Photo credit: IMS Photo, Borg Warner, Phillip Abbott
In 1910, one year after the birth of the Indianapolis Motor Speedway, a decision was made to pave the entire track with over three million 10-pound (4.5 kg) bricks. This move was undoubtedly a statement of intent to continue the announced 500-mile race for many years to come. However, it wasn’t the most practical choice in case of rain, given the slippery nature of wet bricks. One might wonder if the American tradition of not racing in the rain – a tradition that is gradually fading away – is partly due to the decision to use a surface that’s far from ideal when wet.
In the first race in 1911, 39 out of the 40 vehicles featured both a driver and a co-pilot mechanic. The winner Ray Harroun completed the Indy 500 in 6 hours, 42 minutes and 8 seconds at an average speed of about 120 km/h.
The Indianapolis 500-Mile Race is the world’s oldest continuous race, and its racetrack has become a legend that attracts drivers for its speed and its historical significance. It’s essentially a bowl-shaped track, featuring two straights connected by two double curves and surrounded by a famous concrete wall where, inevitably, some competitors collide. Despite average speeds exceeding 360 km/h over the 500-mile distance, including pit stops for tyre changes and refuelling, the race has made significant strides in terms of safety over the years. This is thanks to cars that provide better protection for drivers and an asphalt surface that replaced the bricks in 1938, ensuring excellent track quality.
The trophy, which has been presented since 1936 bears the high relief sculpture with the likeness of each driver who has won the race since its inception in 1911. Inscribed are the name of the winner, the year of victory and the average speed.
Indianapolis has some intriguing traditions: the field size has always been set at 33 drivers, making qualifications highly selective. Then there’s the victory toast with milk, the winner’s traditional kissing of the finish line – which is the last remnant of the old brick pavement – and the famous phrase that signals the start, “Ladies and gentlemen, start your engines.” For years, the drivers’ briefing didn’t shy away from discussing the race’s risks, emphasizing that some drivers might no longer be with us that evening. It’s not just American single-seaters that have made history at Indianapolis. In fact, in the pre-war years, Peugeot achieved a series of victories, along with one by Mercedes and one by Delage, as well as two wins by the Maserati 8CTF in 1939 and 1940. Particularly significant was Jim Clark’s famous victory in 1965 with a Lotus, marking the first win for a rear-engine car. Graham Hill repeated the success the following year with a Lola Ford that had a similar design. Even Ferrari tried its luck with its Formula 1 375, modified to meet American regulations, but it was forced to retire due to a hub failure.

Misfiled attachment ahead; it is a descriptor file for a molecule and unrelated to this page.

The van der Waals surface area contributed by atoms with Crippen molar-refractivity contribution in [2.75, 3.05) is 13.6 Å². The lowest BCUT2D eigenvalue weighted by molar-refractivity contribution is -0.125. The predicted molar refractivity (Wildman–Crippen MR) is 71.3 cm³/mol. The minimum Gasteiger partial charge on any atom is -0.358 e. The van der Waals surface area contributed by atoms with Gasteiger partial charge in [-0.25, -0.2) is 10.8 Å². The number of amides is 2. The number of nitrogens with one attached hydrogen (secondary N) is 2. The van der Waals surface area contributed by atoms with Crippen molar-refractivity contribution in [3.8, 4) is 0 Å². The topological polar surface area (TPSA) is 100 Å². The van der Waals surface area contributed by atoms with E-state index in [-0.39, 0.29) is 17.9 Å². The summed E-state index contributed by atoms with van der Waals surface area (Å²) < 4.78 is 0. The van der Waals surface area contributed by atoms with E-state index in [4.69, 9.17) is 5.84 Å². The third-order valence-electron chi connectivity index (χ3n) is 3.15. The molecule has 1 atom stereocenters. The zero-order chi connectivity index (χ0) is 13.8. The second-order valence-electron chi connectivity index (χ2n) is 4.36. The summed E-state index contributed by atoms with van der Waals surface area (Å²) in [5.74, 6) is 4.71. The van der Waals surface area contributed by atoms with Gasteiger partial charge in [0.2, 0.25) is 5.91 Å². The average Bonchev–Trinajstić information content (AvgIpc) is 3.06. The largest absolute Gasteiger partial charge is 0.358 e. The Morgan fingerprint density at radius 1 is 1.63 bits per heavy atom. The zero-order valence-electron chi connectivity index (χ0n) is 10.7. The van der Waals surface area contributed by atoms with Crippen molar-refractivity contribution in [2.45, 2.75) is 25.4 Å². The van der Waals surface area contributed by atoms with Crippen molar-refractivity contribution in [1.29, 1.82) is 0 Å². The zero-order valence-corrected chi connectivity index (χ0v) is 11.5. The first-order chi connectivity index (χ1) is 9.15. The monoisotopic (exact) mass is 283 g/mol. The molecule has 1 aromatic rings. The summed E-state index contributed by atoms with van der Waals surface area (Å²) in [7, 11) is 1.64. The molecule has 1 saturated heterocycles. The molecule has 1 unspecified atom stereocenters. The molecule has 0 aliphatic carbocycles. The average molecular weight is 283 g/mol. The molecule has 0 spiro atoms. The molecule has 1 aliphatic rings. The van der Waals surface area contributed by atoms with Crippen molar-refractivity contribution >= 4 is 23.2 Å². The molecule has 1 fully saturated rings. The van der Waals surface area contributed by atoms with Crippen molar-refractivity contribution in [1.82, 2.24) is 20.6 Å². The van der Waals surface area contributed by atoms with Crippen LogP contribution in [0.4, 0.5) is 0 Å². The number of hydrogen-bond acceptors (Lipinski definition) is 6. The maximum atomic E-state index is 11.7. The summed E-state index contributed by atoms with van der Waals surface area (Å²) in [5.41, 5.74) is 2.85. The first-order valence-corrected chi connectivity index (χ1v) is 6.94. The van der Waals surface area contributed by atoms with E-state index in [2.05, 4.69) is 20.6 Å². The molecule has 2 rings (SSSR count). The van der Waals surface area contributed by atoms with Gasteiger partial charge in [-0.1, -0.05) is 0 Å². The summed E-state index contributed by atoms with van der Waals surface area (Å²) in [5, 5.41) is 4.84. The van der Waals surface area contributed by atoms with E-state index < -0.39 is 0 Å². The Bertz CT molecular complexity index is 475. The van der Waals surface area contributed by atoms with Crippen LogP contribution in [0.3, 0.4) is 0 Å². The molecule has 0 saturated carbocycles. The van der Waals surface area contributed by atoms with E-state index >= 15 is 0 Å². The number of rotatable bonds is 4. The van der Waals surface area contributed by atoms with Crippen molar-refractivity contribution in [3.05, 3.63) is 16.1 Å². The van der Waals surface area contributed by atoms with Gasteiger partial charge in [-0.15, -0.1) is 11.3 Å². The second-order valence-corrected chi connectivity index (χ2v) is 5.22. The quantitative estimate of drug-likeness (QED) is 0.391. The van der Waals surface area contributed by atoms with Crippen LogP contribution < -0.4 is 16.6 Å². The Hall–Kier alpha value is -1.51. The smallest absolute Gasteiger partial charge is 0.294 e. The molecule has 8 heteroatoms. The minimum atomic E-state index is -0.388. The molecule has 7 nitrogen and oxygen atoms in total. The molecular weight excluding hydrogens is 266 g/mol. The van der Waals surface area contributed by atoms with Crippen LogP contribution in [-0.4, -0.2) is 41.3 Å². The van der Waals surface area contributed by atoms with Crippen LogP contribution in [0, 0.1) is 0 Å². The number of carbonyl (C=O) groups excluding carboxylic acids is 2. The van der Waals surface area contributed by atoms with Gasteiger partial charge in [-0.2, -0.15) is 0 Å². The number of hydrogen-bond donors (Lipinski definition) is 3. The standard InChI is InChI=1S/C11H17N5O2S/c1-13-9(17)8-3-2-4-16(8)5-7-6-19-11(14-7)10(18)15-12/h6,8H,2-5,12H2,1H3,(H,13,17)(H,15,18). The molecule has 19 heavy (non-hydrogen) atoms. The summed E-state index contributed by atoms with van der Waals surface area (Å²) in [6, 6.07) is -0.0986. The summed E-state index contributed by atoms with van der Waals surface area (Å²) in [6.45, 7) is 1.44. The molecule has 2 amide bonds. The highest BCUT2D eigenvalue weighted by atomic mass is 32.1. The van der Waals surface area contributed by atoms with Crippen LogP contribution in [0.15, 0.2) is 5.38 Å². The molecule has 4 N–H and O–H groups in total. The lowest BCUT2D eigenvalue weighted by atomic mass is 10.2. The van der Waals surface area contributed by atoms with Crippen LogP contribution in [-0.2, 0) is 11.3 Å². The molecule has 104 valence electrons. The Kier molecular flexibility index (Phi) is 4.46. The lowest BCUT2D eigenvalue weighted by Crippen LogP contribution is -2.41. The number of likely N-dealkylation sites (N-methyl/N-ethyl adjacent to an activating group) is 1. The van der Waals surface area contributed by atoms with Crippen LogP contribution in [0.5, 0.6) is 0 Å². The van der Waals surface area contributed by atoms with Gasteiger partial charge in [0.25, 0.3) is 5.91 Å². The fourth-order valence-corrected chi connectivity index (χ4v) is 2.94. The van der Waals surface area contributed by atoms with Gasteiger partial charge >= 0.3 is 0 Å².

Maserati stands as the only Italian automobile manufacturer to have clinched victory at the Indianapolis 500, not just once, but consecutively for two years in 1939 and 1940.
In 1971, a female driver, Janet Guthrie, competed at Indianapolis for the first time and finished ninth overall in her third attempt. To date, there have been eight female drivers, with Danica Patrick achieving the best result: a third-place finish.
We cannot conclude without noting the extraordinary increase in average speeds over the long 500-mile distance: from 120 km/h in the first edition to over 360 km/h today!
Jim Clark’s 1965 victory at the wheel of the Lotus-Ford was the first by a rear-engine car.
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